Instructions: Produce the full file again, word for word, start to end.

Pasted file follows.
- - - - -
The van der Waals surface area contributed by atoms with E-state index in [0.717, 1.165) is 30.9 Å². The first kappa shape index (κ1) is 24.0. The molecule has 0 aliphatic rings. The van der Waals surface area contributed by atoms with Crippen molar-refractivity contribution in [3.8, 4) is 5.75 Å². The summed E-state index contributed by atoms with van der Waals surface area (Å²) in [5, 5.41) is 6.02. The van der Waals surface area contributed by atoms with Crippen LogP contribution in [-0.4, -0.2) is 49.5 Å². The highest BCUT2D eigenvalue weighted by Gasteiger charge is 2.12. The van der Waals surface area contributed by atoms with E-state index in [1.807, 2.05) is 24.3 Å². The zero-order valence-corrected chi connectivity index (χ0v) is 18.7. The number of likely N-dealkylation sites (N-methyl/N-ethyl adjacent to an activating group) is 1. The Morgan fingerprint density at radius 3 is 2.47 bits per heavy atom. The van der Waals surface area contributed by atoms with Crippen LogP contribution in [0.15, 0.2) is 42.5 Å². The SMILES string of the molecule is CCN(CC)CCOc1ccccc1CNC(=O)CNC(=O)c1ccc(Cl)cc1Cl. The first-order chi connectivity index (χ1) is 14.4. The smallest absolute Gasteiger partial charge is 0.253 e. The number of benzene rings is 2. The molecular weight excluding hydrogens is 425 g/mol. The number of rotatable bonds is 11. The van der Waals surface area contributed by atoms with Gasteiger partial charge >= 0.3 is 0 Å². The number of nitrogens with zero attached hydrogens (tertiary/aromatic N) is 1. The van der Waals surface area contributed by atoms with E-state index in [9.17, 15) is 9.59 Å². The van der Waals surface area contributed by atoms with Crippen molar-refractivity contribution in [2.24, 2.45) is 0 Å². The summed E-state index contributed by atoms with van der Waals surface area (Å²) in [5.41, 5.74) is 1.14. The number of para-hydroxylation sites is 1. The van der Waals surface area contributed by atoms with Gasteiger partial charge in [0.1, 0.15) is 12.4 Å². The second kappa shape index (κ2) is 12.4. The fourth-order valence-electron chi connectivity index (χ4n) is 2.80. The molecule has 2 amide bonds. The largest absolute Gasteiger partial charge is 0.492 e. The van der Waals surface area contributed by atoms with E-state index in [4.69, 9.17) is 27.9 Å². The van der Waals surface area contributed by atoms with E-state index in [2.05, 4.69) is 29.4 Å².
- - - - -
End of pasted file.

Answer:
The van der Waals surface area contributed by atoms with E-state index in [0.717, 1.165) is 30.9 Å². The first kappa shape index (κ1) is 24.0. The molecule has 0 aliphatic rings. The van der Waals surface area contributed by atoms with Crippen molar-refractivity contribution in [3.8, 4) is 5.75 Å². The summed E-state index contributed by atoms with van der Waals surface area (Å²) in [5, 5.41) is 6.02. The van der Waals surface area contributed by atoms with Crippen LogP contribution in [-0.4, -0.2) is 49.5 Å². The highest BCUT2D eigenvalue weighted by Gasteiger charge is 2.12. The van der Waals surface area contributed by atoms with E-state index in [1.807, 2.05) is 24.3 Å². The zero-order valence-corrected chi connectivity index (χ0v) is 18.7. The number of likely N-dealkylation sites (N-methyl/N-ethyl adjacent to an activating group) is 1. The Morgan fingerprint density at radius 3 is 2.47 bits per heavy atom. The van der Waals surface area contributed by atoms with Crippen LogP contribution in [0.15, 0.2) is 42.5 Å². The SMILES string of the molecule is CCN(CC)CCOc1ccccc1CNC(=O)CNC(=O)c1ccc(Cl)cc1Cl. The first-order chi connectivity index (χ1) is 14.4. The smallest absolute Gasteiger partial charge is 0.253 e. The number of benzene rings is 2. The molecular weight excluding hydrogens is 425 g/mol. The number of rotatable bonds is 11. The van der Waals surface area contributed by atoms with Gasteiger partial charge >= 0.3 is 0 Å². The number of nitrogens with zero attached hydrogens (tertiary/aromatic N) is 1. The van der Waals surface area contributed by atoms with E-state index in [9.17, 15) is 9.59 Å². The van der Waals surface area contributed by atoms with Crippen molar-refractivity contribution in [2.24, 2.45) is 0 Å². The summed E-state index contributed by atoms with van der Waals surface area (Å²) in [5.41, 5.74) is 1.14. The number of para-hydroxylation sites is 1. The van der Waals surface area contributed by atoms with Gasteiger partial charge in [0.1, 0.15) is 12.4 Å². The second kappa shape index (κ2) is 12.4. The fourth-order valence-electron chi connectivity index (χ4n) is 2.80. The molecule has 2 amide bonds. The largest absolute Gasteiger partial charge is 0.492 e. The van der Waals surface area contributed by atoms with E-state index in [4.69, 9.17) is 27.9 Å². The van der Waals surface area contributed by atoms with E-state index in [2.05, 4.69) is 29.4 Å².